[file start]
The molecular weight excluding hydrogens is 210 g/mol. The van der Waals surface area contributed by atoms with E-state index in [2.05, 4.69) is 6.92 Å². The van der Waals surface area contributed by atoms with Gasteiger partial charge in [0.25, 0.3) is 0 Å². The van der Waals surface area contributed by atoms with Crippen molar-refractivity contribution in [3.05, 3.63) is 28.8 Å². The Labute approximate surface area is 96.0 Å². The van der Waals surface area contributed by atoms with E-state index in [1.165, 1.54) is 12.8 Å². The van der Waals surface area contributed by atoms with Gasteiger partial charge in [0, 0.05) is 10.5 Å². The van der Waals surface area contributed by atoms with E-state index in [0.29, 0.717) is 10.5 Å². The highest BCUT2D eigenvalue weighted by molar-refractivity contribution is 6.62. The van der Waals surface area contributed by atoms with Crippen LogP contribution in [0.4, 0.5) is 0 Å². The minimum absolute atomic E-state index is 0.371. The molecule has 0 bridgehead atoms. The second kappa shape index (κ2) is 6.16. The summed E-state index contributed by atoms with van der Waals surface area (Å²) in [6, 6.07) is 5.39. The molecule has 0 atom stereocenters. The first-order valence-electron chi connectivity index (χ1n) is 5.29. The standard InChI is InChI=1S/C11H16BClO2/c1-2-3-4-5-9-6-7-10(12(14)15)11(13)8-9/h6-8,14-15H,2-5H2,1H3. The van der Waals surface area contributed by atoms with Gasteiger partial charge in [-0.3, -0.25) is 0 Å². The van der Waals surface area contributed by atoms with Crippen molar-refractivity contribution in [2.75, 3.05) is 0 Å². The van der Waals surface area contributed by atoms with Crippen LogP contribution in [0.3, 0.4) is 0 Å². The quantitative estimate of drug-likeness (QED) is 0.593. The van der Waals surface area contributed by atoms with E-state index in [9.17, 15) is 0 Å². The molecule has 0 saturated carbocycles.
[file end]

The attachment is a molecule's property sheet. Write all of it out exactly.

The molecular weight excluding hydrogens is 210 g/mol. The van der Waals surface area contributed by atoms with E-state index in [2.05, 4.69) is 6.92 Å². The van der Waals surface area contributed by atoms with Gasteiger partial charge in [0.25, 0.3) is 0 Å². The van der Waals surface area contributed by atoms with Crippen molar-refractivity contribution in [3.05, 3.63) is 28.8 Å². The Labute approximate surface area is 96.0 Å². The van der Waals surface area contributed by atoms with E-state index in [1.165, 1.54) is 12.8 Å². The van der Waals surface area contributed by atoms with Gasteiger partial charge in [0, 0.05) is 10.5 Å². The van der Waals surface area contributed by atoms with E-state index in [0.29, 0.717) is 10.5 Å². The highest BCUT2D eigenvalue weighted by molar-refractivity contribution is 6.62. The van der Waals surface area contributed by atoms with Crippen LogP contribution in [0.4, 0.5) is 0 Å². The minimum absolute atomic E-state index is 0.371. The molecule has 0 bridgehead atoms. The second kappa shape index (κ2) is 6.16. The summed E-state index contributed by atoms with van der Waals surface area (Å²) in [6, 6.07) is 5.39. The molecule has 0 atom stereocenters. The first-order valence-electron chi connectivity index (χ1n) is 5.29. The standard InChI is InChI=1S/C11H16BClO2/c1-2-3-4-5-9-6-7-10(12(14)15)11(13)8-9/h6-8,14-15H,2-5H2,1H3. The van der Waals surface area contributed by atoms with Gasteiger partial charge in [-0.3, -0.25) is 0 Å². The van der Waals surface area contributed by atoms with Crippen molar-refractivity contribution in [2.75, 3.05) is 0 Å². The van der Waals surface area contributed by atoms with Crippen LogP contribution in [0.3, 0.4) is 0 Å². The quantitative estimate of drug-likeness (QED) is 0.593. The van der Waals surface area contributed by atoms with E-state index in [9.17, 15) is 0 Å². The molecule has 0 saturated carbocycles.